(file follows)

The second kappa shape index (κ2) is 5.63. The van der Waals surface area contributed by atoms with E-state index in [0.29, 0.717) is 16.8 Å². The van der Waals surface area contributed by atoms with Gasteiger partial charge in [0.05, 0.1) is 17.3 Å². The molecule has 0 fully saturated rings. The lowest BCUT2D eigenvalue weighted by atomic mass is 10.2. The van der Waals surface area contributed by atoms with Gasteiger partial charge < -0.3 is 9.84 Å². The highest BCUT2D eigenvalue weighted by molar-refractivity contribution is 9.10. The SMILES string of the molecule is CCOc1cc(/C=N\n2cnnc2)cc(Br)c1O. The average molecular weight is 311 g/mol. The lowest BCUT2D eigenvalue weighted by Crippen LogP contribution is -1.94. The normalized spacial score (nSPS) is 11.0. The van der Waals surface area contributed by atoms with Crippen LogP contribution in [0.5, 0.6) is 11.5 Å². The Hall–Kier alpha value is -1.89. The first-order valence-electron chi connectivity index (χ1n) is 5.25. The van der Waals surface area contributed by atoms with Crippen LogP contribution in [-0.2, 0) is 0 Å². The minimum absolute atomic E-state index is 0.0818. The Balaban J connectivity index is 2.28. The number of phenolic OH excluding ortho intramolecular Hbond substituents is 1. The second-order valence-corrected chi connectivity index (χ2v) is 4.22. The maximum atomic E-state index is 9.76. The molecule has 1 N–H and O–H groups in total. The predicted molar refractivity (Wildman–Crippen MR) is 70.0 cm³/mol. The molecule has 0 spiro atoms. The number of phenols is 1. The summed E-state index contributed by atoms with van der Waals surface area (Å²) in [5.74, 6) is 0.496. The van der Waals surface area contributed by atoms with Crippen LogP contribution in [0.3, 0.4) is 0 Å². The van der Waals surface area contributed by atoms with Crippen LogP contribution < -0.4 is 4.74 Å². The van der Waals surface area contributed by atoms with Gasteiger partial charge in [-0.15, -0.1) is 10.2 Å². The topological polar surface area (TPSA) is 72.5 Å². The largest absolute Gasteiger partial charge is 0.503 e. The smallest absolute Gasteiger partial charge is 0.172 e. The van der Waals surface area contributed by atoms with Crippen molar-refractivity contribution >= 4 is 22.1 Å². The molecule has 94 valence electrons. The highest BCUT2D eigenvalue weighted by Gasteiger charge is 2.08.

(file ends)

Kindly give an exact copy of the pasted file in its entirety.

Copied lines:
The second kappa shape index (κ2) is 5.63. The van der Waals surface area contributed by atoms with E-state index in [0.29, 0.717) is 16.8 Å². The van der Waals surface area contributed by atoms with Gasteiger partial charge in [0.05, 0.1) is 17.3 Å². The molecule has 0 fully saturated rings. The lowest BCUT2D eigenvalue weighted by atomic mass is 10.2. The van der Waals surface area contributed by atoms with Gasteiger partial charge < -0.3 is 9.84 Å². The highest BCUT2D eigenvalue weighted by molar-refractivity contribution is 9.10. The SMILES string of the molecule is CCOc1cc(/C=N\n2cnnc2)cc(Br)c1O. The average molecular weight is 311 g/mol. The lowest BCUT2D eigenvalue weighted by Crippen LogP contribution is -1.94. The normalized spacial score (nSPS) is 11.0. The van der Waals surface area contributed by atoms with Crippen LogP contribution in [0.5, 0.6) is 11.5 Å². The Hall–Kier alpha value is -1.89. The first-order valence-electron chi connectivity index (χ1n) is 5.25. The van der Waals surface area contributed by atoms with Crippen LogP contribution in [-0.2, 0) is 0 Å². The minimum absolute atomic E-state index is 0.0818. The Balaban J connectivity index is 2.28. The number of phenolic OH excluding ortho intramolecular Hbond substituents is 1. The second-order valence-corrected chi connectivity index (χ2v) is 4.22. The maximum atomic E-state index is 9.76. The molecule has 1 N–H and O–H groups in total. The predicted molar refractivity (Wildman–Crippen MR) is 70.0 cm³/mol. The molecule has 0 spiro atoms. The number of phenols is 1. The summed E-state index contributed by atoms with van der Waals surface area (Å²) in [5.74, 6) is 0.496. The van der Waals surface area contributed by atoms with Crippen LogP contribution in [0.3, 0.4) is 0 Å². The van der Waals surface area contributed by atoms with Crippen LogP contribution < -0.4 is 4.74 Å². The van der Waals surface area contributed by atoms with Gasteiger partial charge in [-0.15, -0.1) is 10.2 Å². The topological polar surface area (TPSA) is 72.5 Å². The largest absolute Gasteiger partial charge is 0.503 e. The smallest absolute Gasteiger partial charge is 0.172 e. The van der Waals surface area contributed by atoms with Crippen molar-refractivity contribution >= 4 is 22.1 Å². The molecule has 94 valence electrons. The highest BCUT2D eigenvalue weighted by Gasteiger charge is 2.08.